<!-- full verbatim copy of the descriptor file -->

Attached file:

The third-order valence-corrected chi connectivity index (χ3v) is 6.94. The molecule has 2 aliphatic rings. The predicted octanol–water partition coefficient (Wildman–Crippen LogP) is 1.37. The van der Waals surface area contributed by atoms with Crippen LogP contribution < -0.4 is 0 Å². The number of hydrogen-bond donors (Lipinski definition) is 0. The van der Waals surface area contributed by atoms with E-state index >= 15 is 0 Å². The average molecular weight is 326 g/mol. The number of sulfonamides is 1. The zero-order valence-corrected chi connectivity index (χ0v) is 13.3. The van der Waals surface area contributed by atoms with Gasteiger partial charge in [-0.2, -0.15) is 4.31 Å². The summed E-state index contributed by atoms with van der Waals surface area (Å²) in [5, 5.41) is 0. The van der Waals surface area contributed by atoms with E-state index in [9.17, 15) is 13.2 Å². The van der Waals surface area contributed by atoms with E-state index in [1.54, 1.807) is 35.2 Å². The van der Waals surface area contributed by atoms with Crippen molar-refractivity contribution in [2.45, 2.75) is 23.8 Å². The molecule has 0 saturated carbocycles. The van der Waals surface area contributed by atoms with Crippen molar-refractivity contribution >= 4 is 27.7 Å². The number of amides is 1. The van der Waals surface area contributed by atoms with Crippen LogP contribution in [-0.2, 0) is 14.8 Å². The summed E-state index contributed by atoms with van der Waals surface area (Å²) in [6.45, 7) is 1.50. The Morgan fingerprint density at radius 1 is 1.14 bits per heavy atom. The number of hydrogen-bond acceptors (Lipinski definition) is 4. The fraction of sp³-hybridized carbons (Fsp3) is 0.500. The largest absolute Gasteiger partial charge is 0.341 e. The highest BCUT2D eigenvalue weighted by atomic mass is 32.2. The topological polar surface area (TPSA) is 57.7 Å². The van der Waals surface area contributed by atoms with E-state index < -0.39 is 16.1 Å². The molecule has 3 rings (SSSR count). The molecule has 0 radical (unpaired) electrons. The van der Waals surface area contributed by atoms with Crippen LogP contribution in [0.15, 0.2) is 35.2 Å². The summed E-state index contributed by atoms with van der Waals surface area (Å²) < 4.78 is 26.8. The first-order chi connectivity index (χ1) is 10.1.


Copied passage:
The third-order valence-corrected chi connectivity index (χ3v) is 6.94. The molecule has 2 aliphatic rings. The predicted octanol–water partition coefficient (Wildman–Crippen LogP) is 1.37. The van der Waals surface area contributed by atoms with Crippen LogP contribution < -0.4 is 0 Å². The number of hydrogen-bond donors (Lipinski definition) is 0. The van der Waals surface area contributed by atoms with E-state index >= 15 is 0 Å². The average molecular weight is 326 g/mol. The number of sulfonamides is 1. The zero-order valence-corrected chi connectivity index (χ0v) is 13.3. The van der Waals surface area contributed by atoms with Gasteiger partial charge in [-0.2, -0.15) is 4.31 Å². The summed E-state index contributed by atoms with van der Waals surface area (Å²) in [5, 5.41) is 0. The van der Waals surface area contributed by atoms with E-state index in [9.17, 15) is 13.2 Å². The van der Waals surface area contributed by atoms with E-state index in [1.54, 1.807) is 35.2 Å². The van der Waals surface area contributed by atoms with Crippen molar-refractivity contribution in [2.45, 2.75) is 23.8 Å². The molecule has 0 saturated carbocycles. The van der Waals surface area contributed by atoms with Crippen molar-refractivity contribution >= 4 is 27.7 Å². The number of amides is 1. The van der Waals surface area contributed by atoms with Crippen LogP contribution in [-0.2, 0) is 14.8 Å². The summed E-state index contributed by atoms with van der Waals surface area (Å²) in [6.45, 7) is 1.50. The Morgan fingerprint density at radius 1 is 1.14 bits per heavy atom. The number of hydrogen-bond acceptors (Lipinski definition) is 4. The fraction of sp³-hybridized carbons (Fsp3) is 0.500. The largest absolute Gasteiger partial charge is 0.341 e. The highest BCUT2D eigenvalue weighted by atomic mass is 32.2. The topological polar surface area (TPSA) is 57.7 Å². The van der Waals surface area contributed by atoms with E-state index < -0.39 is 16.1 Å². The molecule has 3 rings (SSSR count). The molecule has 0 radical (unpaired) electrons. The van der Waals surface area contributed by atoms with Crippen LogP contribution in [0.15, 0.2) is 35.2 Å². The summed E-state index contributed by atoms with van der Waals surface area (Å²) < 4.78 is 26.8. The first-order chi connectivity index (χ1) is 10.1.